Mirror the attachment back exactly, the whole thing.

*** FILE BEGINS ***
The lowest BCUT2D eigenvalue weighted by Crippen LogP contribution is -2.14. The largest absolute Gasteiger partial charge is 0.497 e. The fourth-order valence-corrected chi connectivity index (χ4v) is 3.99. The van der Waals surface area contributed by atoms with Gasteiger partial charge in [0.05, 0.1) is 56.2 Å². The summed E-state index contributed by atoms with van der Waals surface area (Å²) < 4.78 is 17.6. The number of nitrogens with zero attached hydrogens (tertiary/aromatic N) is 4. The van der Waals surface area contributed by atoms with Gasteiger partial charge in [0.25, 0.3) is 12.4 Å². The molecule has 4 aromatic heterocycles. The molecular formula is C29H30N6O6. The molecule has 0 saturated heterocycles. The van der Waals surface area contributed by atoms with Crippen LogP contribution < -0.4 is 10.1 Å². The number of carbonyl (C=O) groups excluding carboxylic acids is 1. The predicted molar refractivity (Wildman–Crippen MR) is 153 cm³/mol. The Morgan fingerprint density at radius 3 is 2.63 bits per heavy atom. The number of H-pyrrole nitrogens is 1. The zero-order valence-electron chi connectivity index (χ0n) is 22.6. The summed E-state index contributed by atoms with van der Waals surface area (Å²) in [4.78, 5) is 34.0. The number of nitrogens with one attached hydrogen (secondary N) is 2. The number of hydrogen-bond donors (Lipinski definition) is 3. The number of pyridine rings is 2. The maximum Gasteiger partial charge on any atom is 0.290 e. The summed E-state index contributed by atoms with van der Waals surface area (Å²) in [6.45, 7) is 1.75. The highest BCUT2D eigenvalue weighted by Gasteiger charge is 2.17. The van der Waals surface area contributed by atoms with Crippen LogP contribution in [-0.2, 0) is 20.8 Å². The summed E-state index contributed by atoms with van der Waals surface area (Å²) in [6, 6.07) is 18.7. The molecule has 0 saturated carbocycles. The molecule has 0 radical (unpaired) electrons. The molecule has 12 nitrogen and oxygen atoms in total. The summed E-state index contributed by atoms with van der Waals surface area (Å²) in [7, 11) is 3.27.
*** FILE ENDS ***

The lowest BCUT2D eigenvalue weighted by Crippen LogP contribution is -2.14. The largest absolute Gasteiger partial charge is 0.497 e. The fourth-order valence-corrected chi connectivity index (χ4v) is 3.99. The van der Waals surface area contributed by atoms with Gasteiger partial charge in [0.05, 0.1) is 56.2 Å². The summed E-state index contributed by atoms with van der Waals surface area (Å²) < 4.78 is 17.6. The number of nitrogens with zero attached hydrogens (tertiary/aromatic N) is 4. The van der Waals surface area contributed by atoms with Gasteiger partial charge in [0.25, 0.3) is 12.4 Å². The molecule has 4 aromatic heterocycles. The molecular formula is C29H30N6O6. The molecule has 0 saturated heterocycles. The van der Waals surface area contributed by atoms with Crippen LogP contribution < -0.4 is 10.1 Å². The number of carbonyl (C=O) groups excluding carboxylic acids is 1. The predicted molar refractivity (Wildman–Crippen MR) is 153 cm³/mol. The Morgan fingerprint density at radius 3 is 2.63 bits per heavy atom. The number of H-pyrrole nitrogens is 1. The zero-order valence-electron chi connectivity index (χ0n) is 22.6. The summed E-state index contributed by atoms with van der Waals surface area (Å²) in [4.78, 5) is 34.0. The number of nitrogens with one attached hydrogen (secondary N) is 2. The number of hydrogen-bond donors (Lipinski definition) is 3. The number of pyridine rings is 2. The maximum Gasteiger partial charge on any atom is 0.290 e. The summed E-state index contributed by atoms with van der Waals surface area (Å²) in [6.45, 7) is 1.75. The highest BCUT2D eigenvalue weighted by Gasteiger charge is 2.17. The van der Waals surface area contributed by atoms with Crippen LogP contribution in [-0.2, 0) is 20.8 Å². The summed E-state index contributed by atoms with van der Waals surface area (Å²) in [6, 6.07) is 18.7. The molecule has 0 saturated carbocycles. The molecule has 0 radical (unpaired) electrons. The molecule has 12 nitrogen and oxygen atoms in total. The summed E-state index contributed by atoms with van der Waals surface area (Å²) in [7, 11) is 3.27.